Where Danger Lives (1950)

In some movies, the protagonist will commit some minor offense that will result in his being punished way in excess of what he would seem to deserve. Where Danger Lives is just such a movie.  It begins in a hospital, which we typically think of as serving the public good. Jeff (Robert Mitchum) is a doctor at that hospital, and Julie (Maureen O’Sullivan), his fiancée, is a nurse. We know that their relationship is wholesome, because he regularly gives her a white rose. He is dedicated to his profession, and so much so that a nurse reprimands him for working too hard. To underscore what a good man Jeff is, his patients are children, with whom he has a terrific bedside manner. He tells a story to a girl in an iron lung to help her go to sleep, and then chats with a little boy, promising that they will have more baseball discussions in the future.

But it is when he is talking to the boy that we discover Jeff’s sin. When the boy mentions that he knows Jeff will be going away, the nurse says, in an apologetic tone, that she told him that Jeff will be going into private practice. Private practice? Oh no! That means he values money more than people.

Now, it might be thought that I must be some kind of socialist to condemn a doctor for wanting to go into private practice. On the contrary, I am enough of a capitalist to want to see doctors make a lot of money, either in a hospital or in private practice. And good doctors go into private practice all the time. But the people who made this movie put in the remark about private practice for a reason. Remove that one brief scene with the boy, and the rest of the movie could have been exactly the same, without anyone thinking there was something missing. We would simply believe that Jeff was being punished for being unfaithful to Julie. Because the writers put that line in the movie, we can only conclude that it was supposed to tell us something about Jeff’s character, that he was guilty of forgoing his public service for the sake of private greed.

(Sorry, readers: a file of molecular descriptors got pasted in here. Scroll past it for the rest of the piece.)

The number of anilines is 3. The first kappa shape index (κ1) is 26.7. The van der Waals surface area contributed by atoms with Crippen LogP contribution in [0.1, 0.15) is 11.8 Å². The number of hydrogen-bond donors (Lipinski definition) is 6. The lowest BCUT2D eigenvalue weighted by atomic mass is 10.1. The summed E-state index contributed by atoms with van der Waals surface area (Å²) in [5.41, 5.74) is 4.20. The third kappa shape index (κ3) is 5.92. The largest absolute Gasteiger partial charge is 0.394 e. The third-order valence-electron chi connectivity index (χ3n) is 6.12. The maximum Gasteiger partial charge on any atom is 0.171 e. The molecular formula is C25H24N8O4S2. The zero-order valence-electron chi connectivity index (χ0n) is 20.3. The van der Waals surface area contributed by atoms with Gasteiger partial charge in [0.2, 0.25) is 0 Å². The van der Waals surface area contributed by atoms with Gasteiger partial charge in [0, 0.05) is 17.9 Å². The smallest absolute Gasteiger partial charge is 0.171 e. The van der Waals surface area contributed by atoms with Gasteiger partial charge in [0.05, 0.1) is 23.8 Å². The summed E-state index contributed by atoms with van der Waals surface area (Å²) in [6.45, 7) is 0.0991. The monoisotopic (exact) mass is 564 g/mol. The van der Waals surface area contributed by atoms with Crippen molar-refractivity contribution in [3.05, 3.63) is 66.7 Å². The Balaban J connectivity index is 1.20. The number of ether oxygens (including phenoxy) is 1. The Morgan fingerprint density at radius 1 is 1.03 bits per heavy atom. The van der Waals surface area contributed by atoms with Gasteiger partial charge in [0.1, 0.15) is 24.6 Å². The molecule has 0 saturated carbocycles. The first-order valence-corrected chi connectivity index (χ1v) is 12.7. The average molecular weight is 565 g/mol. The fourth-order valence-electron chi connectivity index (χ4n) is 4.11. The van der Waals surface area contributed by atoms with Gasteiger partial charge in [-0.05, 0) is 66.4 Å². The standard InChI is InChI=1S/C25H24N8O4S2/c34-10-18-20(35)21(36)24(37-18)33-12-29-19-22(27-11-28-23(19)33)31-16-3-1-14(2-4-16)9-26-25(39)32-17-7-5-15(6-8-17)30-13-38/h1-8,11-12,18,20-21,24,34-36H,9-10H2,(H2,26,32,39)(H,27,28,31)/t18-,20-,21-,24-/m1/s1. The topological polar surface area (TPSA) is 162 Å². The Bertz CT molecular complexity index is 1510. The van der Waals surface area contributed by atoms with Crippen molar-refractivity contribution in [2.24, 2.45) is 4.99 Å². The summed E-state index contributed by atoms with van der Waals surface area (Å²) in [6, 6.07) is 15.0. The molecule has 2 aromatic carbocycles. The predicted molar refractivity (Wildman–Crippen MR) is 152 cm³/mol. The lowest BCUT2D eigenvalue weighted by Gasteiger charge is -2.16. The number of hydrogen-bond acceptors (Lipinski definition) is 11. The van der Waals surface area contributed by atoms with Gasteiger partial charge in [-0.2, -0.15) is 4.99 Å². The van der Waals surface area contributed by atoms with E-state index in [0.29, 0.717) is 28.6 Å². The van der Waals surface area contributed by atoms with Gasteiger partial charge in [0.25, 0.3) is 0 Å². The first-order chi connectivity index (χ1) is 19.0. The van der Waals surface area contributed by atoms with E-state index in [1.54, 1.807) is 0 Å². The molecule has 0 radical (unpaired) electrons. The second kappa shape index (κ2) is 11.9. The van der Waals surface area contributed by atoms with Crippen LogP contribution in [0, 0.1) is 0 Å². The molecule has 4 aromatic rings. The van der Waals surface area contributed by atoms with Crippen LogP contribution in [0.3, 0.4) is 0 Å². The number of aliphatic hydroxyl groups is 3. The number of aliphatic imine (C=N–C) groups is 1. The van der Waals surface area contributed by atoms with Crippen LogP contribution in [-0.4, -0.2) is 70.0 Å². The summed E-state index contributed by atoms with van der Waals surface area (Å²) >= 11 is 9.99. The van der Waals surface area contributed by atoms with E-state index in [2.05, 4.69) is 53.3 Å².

It’s an old story. Once a man gives in to one sin, he soon gives in to another. Just as he is about to leave the hospital, he is delayed by an emergency attempted suicide. The woman is Margo (Faith Domergue), and when she wakes up, she sees Julie’s white rose and thinks it is for her, saying she likes red roses instead. When Margo grabs Jeff’s hand to thank him for pulling her through, Julie senses something, raising her eyebrows, and she exchanges glances with Jeff.

As it turns out, Julie’s doubts and suspicions are justified. Jeff begins dating Margo, bringing her a red rose on a regular basis, red being an obvious symbol for lust, the new sin added to the previous one of avarice. And it turns out that her marriage is based on an exchange of one sin for the other, money in exchange for sex. Jeff only finds out about this later, because Margo has lied to him about her marriage, claiming her husband (Claude Rains) is her father. This lie leads to a confrontation between the two men, leading to blows, and ultimately to the husband’s death. Jeff believes he accidentally killed him.

Suffering from a concussion, Jeff cannot think straight, and he lets Margo talk him into fleeing with her. From that point on, everyone they come into contact with wants money from them. By the time they get to the border, they are broke. But then Margo reveals that for years she has been squirreling her husband’s money away in a Mexican bank in her maiden name. Of course, this makes us wonder why, instead of trying to commit suicide, she did not leave her husband and make a new life for herself in Mexico, but we’ll let that go.  In any event, Jeff further realizes that it was Margo who murdered her husband, smothering him with a pillow. She then tries to smother Jeff, and later shoots him. Then the police shoot her.

Her dying confession exonerates Jeff, who awakes in a hospital. It is clear that he and Julie are going to get back together, white rose and all. While nothing is said one way or the other, we suspect that once he recovers and is no longer a patient in this hospital, he will return to the other hospital where he will continue working as a resident. He has presumably learned his lesson about wanting to go into private practice.

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